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Scott Kustes
11-27-2007, 06:40 AM
So I started culturing vegetables. I'm on my second batch of sauerkraut. The first batch wasn't so hot, but the second one is really good and so much different than store-bought kraut made with vinegar rather than fermentation. Here's my question though...I've been using the Body Ecology culture to make it, but that's going to get expensive if I have to use that. Can I either transfer some of the liquid from one batch to the next one to start the culture or is there another way to get a culture started without having to buy it?

Robert Allison
11-27-2007, 07:27 AM
IIRC, BED suggests that you not try to "recycle" their cultured vegetable starter. But since that is a very common practice in making kefir and kombucha, I'm not sure why it wouldn't work.

For cultured vegetables, you don't necessarily need a starter. I have made sauerkraut & other cultured vegetables without one and they turned out great. But I can't imagine that transferring some of the liquid from one batch to another could hurt anything, so give it a try.

Garrett Smith
11-27-2007, 07:48 AM
Scott,
Here's a dirty little secret. No starter culture is necessary at all to make cultured veggies. That tidbit is mentioned in one sentence in the BED book.

Just wash the dishes/utensils you will be using well with hot water beforehand. One tip--don't use any old jars/containers that were used for making kefir to then make cultured veggies in. That's the only time I've had a batch go bad (it's easy to tell when cultured veggies go bad).

Other than that, I believe that the "culture starters" are capitalizing on capltalism, and the fact that people don't want to believe that vegetables can culture themselves without any "added bacteria".

FYI, with cabbage, take off the outer layers of leaves, wash them well, then use them as the "packing" at the top of your jar. Don't wash the rest of the cabbage (the inner layers). There's plenty of good bacteria in the inner layers to do the job--that's why cabbage is included in so many cultured veggie recipes.

I also blend my garlic and onions into the "brine" liquid. That should kill off any bad bugs right there.

Robert, email me if you are still interested in any articles for the magazine...glad to see you back!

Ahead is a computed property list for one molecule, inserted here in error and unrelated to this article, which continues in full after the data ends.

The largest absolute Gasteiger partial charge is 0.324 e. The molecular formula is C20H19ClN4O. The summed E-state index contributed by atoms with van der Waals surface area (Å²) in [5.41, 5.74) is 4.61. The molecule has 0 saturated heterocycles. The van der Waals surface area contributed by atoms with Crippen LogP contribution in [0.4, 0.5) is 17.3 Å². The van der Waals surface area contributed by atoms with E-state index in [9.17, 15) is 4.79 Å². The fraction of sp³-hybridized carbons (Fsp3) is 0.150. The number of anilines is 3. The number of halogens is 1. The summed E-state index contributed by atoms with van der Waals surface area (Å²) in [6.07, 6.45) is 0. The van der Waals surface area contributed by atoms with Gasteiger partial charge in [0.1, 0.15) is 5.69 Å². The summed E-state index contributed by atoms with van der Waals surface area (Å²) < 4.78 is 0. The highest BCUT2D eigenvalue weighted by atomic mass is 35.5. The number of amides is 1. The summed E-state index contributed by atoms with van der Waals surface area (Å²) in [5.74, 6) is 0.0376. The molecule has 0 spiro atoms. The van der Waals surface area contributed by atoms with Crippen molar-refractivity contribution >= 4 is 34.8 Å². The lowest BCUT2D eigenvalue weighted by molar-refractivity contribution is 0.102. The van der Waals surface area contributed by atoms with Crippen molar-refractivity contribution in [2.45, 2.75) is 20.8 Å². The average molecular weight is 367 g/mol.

Paul Findley
11-27-2007, 10:23 PM
Hi,

I did up some cabbage a while ago, it was ok, but shredded seemed too fine, as it digested into mush.

I never did try larger pieces. What are some other good vegetable candidates for culturing for some variety?

Thanks,
Paul

sarena kopciel
11-28-2007, 04:33 AM
Hi,

I did up some cabbage a while ago, it was ok, but shredded seemed too fine, as it digested into mush.

I never did try larger pieces. What are some other good vegetable candidates for culturing for some variety?

Thanks,
Paul

In stores I have seen onion, carrots, beets and even cauliflower but hey. I am def not an expert! I think shredding is too fine though with cabbage--use the slice blade with processor or just do it by hand! Yummy! Oh and post your recipe when you are done pls.

Scott Kustes
11-28-2007, 05:12 AM
Good word Garrett. I figured the culture starter wasn't needed as I doubt home-cooking Koreans are running out to find the perfect culture for their kimchi. Anyway, I'll use up the rest of what I have...I actually was purchasing the kefir culture and decided to get some vegetable culture too. This last time I turned an 8lb Chinese cabbage (yes, it was probably the world's largest cabbage) and an onion into sauerkraut. I don't know if it really qualifies as kraut with an onion in there, but it's delicious nonetheless and it's getting more potent everyday. The dog likes it too.

Greg Davis
11-28-2007, 12:04 PM
Scott: save the culture starter for a cultured recipe that does not include cabbage (cabbage can do it naturally, but most other things cant) !. ie. culture some other type veggie, dairy, or young coconut

Garrett Smith
11-28-2007, 12:34 PM
Paul, I'll use just about any vegetable as long as cabbage is in there somewhere.

Recently I did a mix that included a bag of "Southern Greens" and "The Chard of Many Colors" from TJ's. I liked it.

I'll second Sarena's suggestion on the cabbage--use the "slicer" blade, shredding it is a bit much.

Scott, cabbage and onions and garlic is a nice simple combo...last time I put in a few too many onions though...

Robert Allison
11-29-2007, 11:13 AM
Robert, email me if you are still interested in any articles for the magazine...glad to see you back!

Thanks Garrett,

I am definitely still interested in publishing some of your articles...things have been pretty crazy here for the past couple of months, but should be slowing down somewhat here in the next few weeks. I'll be in touch...